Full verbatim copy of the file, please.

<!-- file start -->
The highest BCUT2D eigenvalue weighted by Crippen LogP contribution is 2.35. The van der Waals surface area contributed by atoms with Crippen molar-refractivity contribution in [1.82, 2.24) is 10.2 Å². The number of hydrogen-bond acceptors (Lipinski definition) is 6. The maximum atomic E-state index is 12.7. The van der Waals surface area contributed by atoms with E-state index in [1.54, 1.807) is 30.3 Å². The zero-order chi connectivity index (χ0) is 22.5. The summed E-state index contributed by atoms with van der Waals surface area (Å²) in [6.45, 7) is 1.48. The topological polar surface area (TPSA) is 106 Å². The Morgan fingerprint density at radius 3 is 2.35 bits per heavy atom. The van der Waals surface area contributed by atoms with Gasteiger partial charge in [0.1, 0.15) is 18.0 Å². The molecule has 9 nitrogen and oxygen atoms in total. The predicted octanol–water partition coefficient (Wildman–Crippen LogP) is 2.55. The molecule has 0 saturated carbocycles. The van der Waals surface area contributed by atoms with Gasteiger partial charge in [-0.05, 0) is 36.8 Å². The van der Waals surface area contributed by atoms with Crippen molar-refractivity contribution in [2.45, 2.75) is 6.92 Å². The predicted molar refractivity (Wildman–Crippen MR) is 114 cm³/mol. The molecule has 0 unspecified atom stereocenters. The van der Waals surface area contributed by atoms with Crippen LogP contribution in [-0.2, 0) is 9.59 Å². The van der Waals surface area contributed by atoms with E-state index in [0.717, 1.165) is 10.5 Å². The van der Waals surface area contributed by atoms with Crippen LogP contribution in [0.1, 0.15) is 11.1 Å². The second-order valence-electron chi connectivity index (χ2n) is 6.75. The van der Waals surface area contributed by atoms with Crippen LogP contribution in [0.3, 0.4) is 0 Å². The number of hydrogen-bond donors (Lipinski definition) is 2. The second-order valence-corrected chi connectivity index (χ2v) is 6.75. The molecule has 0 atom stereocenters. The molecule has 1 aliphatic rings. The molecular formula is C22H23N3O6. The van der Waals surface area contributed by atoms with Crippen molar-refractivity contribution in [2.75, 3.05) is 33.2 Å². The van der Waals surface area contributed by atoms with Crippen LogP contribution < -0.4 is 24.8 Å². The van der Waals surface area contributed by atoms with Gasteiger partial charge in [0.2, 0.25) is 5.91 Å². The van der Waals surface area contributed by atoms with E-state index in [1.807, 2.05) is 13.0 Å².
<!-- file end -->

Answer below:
The highest BCUT2D eigenvalue weighted by Crippen LogP contribution is 2.35. The van der Waals surface area contributed by atoms with Crippen molar-refractivity contribution in [1.82, 2.24) is 10.2 Å². The number of hydrogen-bond acceptors (Lipinski definition) is 6. The maximum atomic E-state index is 12.7. The van der Waals surface area contributed by atoms with E-state index in [1.54, 1.807) is 30.3 Å². The zero-order chi connectivity index (χ0) is 22.5. The summed E-state index contributed by atoms with van der Waals surface area (Å²) in [6.45, 7) is 1.48. The topological polar surface area (TPSA) is 106 Å². The Morgan fingerprint density at radius 3 is 2.35 bits per heavy atom. The van der Waals surface area contributed by atoms with Gasteiger partial charge in [0.1, 0.15) is 18.0 Å². The molecule has 9 nitrogen and oxygen atoms in total. The predicted octanol–water partition coefficient (Wildman–Crippen LogP) is 2.55. The molecule has 0 saturated carbocycles. The van der Waals surface area contributed by atoms with Gasteiger partial charge in [-0.05, 0) is 36.8 Å². The van der Waals surface area contributed by atoms with Crippen molar-refractivity contribution in [2.45, 2.75) is 6.92 Å². The predicted molar refractivity (Wildman–Crippen MR) is 114 cm³/mol. The molecule has 0 unspecified atom stereocenters. The van der Waals surface area contributed by atoms with Crippen LogP contribution in [-0.2, 0) is 9.59 Å². The van der Waals surface area contributed by atoms with E-state index in [0.717, 1.165) is 10.5 Å². The van der Waals surface area contributed by atoms with Crippen LogP contribution in [0.1, 0.15) is 11.1 Å². The second-order valence-electron chi connectivity index (χ2n) is 6.75. The van der Waals surface area contributed by atoms with Crippen LogP contribution in [0.3, 0.4) is 0 Å². The number of hydrogen-bond donors (Lipinski definition) is 2. The second-order valence-corrected chi connectivity index (χ2v) is 6.75. The molecule has 0 atom stereocenters. The molecule has 1 aliphatic rings. The molecular formula is C22H23N3O6. The van der Waals surface area contributed by atoms with Crippen molar-refractivity contribution in [2.75, 3.05) is 33.2 Å². The van der Waals surface area contributed by atoms with Crippen LogP contribution < -0.4 is 24.8 Å². The van der Waals surface area contributed by atoms with Gasteiger partial charge in [0.2, 0.25) is 5.91 Å². The van der Waals surface area contributed by atoms with E-state index in [1.807, 2.05) is 13.0 Å².